Comment: How universities can support neurodiverse talent into STEM

Arden University’s Finola Farrant, dean of the Faculty of Social Sciences and Georgina Harris, dean of the Faculty of Science, Technology, Engineering, and Mathematics explain how universities can support neurodiverse talent into STEM to help plug the skills gap


Higher education has historically been a place reserved for the privileged, leading to multiple barriers for neurodivergent people.

Not only are potential students missing out, but industries are in dire need for creative talent. This is especially important in STEM, with both a skills gap and shortage of new entrants to the industry.

Defining neurodiversity

Neurodiversity is an umbrella term for several conditions, including autism spectrum disorder (ASD), attention deficit hyperactivity disorder (ADHD), cerebral palsy, Down’s syndrome, dyslexia, dyspraxia, dyscalculia, Tourette's syndrome, acquired brain injury, and mental health disorders.

Recognising neurodiversity means accepting differences in function are normal. Neurodivergent people experience, interact with, and interpret the world in unique ways.

The STEM skills gap

The UK economy suffers a loss of £1.5bn per year due to STEM skills shortages with a reported gap of 60,000 graduates per year in the sector according to Engineering UK. Forty-six percent of employers admit to facing difficulties in recruitment. The UK Commission for Employment & Skills has found that 43 per cent of vacancies in STEM are hard to fill due to a shortage of applicants with the required skills and experience – almost double the UK average of 24 per cent.

The lack of candidates to fill these roles is of real concern.

Why the STEM sector needs more neurodivergent people

Although STEM-related industries are often assumed to need and employ logical and analytical individuals, the industry also needs ingenuity but is rarely associated with ‘creativity’.

It is creative flair that brings revolutionary ideas to fruition. Therefore, education must move away from the fallacy that there is one right answer and enable learners to explore multiple solutions (even the incorrect ones).

Embracing neurodiversity in university

An aspect of university often undermined is that it is a safe space for avid learners.

This is especially apt for STEM students. Thinking outside the box runs the risk of not really working out the first-time round; it may work out the second try, or on the third, and the ability to be able to safely explore all the options to solve a problem is unique to students.

Although entering higher education can be stressful for neurotypical people, it can prove particularly challenging if there is little or no understanding of their needs. What is needed is a system based on inclusive practices.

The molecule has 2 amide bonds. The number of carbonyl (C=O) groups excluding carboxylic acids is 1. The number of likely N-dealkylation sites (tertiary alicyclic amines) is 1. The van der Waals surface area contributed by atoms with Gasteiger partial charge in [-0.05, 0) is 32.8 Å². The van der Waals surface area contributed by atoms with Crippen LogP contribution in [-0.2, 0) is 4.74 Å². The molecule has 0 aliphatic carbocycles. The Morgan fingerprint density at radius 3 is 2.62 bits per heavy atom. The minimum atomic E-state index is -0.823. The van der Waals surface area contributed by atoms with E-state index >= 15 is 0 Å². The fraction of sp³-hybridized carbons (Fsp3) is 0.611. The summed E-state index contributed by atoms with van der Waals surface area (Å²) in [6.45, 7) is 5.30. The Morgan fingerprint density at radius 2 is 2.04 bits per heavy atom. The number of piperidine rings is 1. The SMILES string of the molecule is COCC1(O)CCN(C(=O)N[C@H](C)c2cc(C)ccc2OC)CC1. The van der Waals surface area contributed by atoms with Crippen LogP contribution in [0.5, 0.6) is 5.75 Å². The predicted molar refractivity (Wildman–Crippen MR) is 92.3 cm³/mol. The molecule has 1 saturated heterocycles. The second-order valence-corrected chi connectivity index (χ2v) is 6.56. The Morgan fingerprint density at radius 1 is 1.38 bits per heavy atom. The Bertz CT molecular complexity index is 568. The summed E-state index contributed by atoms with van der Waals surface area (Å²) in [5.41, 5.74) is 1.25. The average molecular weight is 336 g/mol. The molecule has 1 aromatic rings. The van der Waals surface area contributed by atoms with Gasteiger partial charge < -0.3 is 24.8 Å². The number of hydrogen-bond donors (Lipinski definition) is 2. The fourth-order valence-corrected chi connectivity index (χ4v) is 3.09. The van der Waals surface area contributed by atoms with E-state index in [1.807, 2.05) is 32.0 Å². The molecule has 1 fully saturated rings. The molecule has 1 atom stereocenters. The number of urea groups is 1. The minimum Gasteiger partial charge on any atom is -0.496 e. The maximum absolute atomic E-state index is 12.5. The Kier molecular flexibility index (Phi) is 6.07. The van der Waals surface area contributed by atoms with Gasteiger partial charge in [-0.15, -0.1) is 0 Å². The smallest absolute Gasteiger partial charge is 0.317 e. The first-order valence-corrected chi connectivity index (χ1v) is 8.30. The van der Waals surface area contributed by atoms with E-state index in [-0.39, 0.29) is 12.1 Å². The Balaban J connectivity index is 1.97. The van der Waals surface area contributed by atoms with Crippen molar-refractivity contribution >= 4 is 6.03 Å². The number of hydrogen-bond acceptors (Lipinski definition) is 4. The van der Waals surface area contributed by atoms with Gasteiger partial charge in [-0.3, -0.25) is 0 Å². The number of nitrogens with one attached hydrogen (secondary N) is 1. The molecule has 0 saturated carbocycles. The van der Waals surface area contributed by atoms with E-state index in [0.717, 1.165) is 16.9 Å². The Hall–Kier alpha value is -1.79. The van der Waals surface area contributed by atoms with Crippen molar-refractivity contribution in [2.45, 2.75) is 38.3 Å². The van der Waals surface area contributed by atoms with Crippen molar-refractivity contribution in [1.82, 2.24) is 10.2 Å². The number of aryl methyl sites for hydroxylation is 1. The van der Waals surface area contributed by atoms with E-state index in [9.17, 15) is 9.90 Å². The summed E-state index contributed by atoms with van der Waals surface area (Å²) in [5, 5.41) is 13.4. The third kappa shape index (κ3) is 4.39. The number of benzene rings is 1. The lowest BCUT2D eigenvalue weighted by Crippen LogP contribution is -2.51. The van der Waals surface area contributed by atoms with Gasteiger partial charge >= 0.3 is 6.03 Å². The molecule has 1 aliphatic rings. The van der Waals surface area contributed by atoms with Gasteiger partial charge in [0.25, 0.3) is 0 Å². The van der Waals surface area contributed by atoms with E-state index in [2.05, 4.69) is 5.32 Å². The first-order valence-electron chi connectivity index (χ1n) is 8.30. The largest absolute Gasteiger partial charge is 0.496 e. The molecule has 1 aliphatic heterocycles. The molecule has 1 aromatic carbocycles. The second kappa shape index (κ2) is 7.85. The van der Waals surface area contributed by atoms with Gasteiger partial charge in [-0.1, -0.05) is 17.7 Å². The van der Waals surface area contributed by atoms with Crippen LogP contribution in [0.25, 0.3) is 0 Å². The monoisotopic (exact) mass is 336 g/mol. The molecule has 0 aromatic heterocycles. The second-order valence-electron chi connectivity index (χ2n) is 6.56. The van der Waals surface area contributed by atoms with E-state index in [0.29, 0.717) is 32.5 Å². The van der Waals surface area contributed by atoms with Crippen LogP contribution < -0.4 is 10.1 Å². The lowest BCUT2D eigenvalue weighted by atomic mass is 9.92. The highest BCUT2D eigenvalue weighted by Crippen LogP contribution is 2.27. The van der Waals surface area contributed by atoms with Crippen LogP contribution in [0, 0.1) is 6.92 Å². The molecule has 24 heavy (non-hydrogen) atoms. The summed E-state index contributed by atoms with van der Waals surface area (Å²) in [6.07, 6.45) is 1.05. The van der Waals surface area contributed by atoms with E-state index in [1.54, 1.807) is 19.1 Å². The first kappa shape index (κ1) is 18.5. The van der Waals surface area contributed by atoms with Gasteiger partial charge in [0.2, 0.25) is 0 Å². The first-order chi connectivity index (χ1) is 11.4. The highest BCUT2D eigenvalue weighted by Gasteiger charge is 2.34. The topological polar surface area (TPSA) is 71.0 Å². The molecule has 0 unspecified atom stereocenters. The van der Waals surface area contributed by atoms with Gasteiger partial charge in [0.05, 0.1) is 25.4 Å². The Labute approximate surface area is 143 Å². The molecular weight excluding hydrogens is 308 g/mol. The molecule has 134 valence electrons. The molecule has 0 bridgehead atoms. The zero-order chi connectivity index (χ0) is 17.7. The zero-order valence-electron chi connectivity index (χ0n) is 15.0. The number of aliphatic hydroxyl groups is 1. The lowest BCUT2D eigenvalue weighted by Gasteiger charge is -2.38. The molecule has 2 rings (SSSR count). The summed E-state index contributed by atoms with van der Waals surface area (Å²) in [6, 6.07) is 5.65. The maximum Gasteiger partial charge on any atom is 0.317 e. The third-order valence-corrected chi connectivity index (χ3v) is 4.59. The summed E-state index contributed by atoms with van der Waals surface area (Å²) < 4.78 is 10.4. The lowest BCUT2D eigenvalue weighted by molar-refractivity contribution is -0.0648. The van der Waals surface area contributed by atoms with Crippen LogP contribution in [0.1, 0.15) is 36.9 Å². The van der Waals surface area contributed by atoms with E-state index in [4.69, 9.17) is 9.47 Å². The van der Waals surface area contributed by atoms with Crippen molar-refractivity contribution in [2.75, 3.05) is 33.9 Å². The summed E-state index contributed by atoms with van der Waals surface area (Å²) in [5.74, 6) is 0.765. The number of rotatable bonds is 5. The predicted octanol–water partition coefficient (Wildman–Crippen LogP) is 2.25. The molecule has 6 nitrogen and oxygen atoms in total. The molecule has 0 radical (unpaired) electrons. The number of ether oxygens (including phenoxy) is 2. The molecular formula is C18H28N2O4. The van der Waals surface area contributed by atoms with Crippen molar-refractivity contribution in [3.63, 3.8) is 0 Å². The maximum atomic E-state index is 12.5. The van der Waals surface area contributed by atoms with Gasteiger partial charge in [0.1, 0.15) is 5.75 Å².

There are measures to help make universities more neurodiverse-friendly that would especially benefit STEM faculties.

For example, the technological adaptations made to learning and teaching during the pandemic have accelerated changes that can be further developed to create an inclusive, neurodiverse approach to positively transform higher education for students and lecturers alike.

Such technology can allow students to play around and solve problems in a safe environment; this means if a student’s approach to tackling the problem does not work, they can simply try again.

We also know that when we are flexible with the approach to teaching and students’ individual needs, we not only unlock the doors to new ideas, but also open the classroom to everyone. It could be as simple as implementing more breaks during teaching and letting students move around during class.

Relieving some of the restrictions a studious environment place on students will also help. While neurodiversity has several notable strengths, including creativity, a sense of social justice, hyperfocus, and innovation, there is an expectation in academia to perform in a competitive world, for example, networking and output in a high-pressure environment. It is important to rethink this model, prioritise the whole person, and create a supportive and nurturing culture.

For neurodiverse students to be heard and listened to, staff need training to enable them to understand what they can do, such as making sure they’re using the correct language and avoiding out-of-date terms. Ensuring they avoid ambiguity and are specific when it comes to assessment details and expectations and can respond sympathetically to requests for more information can help make education more inclusive.

As well as teaching approaches, physical space and materials are important too. The lighting, sound, and use of space all need consideration. When preparing materials, the background colour and text layout also require thought.

Offering part-time or online courses can help neurodivergent people into education, particularly as they may enter as mature students and have experienced issues or difficulties with education previously.

Thinking differently, unconventionally or from a new perspective is at the core of STEM. We all know the quote from Thomas Edison, "I didn’t fail. I just found 2,000 ways not to make a lightbulb; I only needed to find one way to make it work.” Every generation of engineers and scientists needs this resilience.

The engineering and technology community need to work together to generate enthusiasm for the discipline by nurturing learners at every stage. Everyone in STEM can do something to support education institutions to better consider the knowledge and creativity neurodivergent students possess, which will benefit us all.

Finola Farrant, dean of the Faculty of Social Sciences (left) and Georgina Harris, dean of the Faculty of Science, Technology, Engineering, and Mathematics (right) at Arden University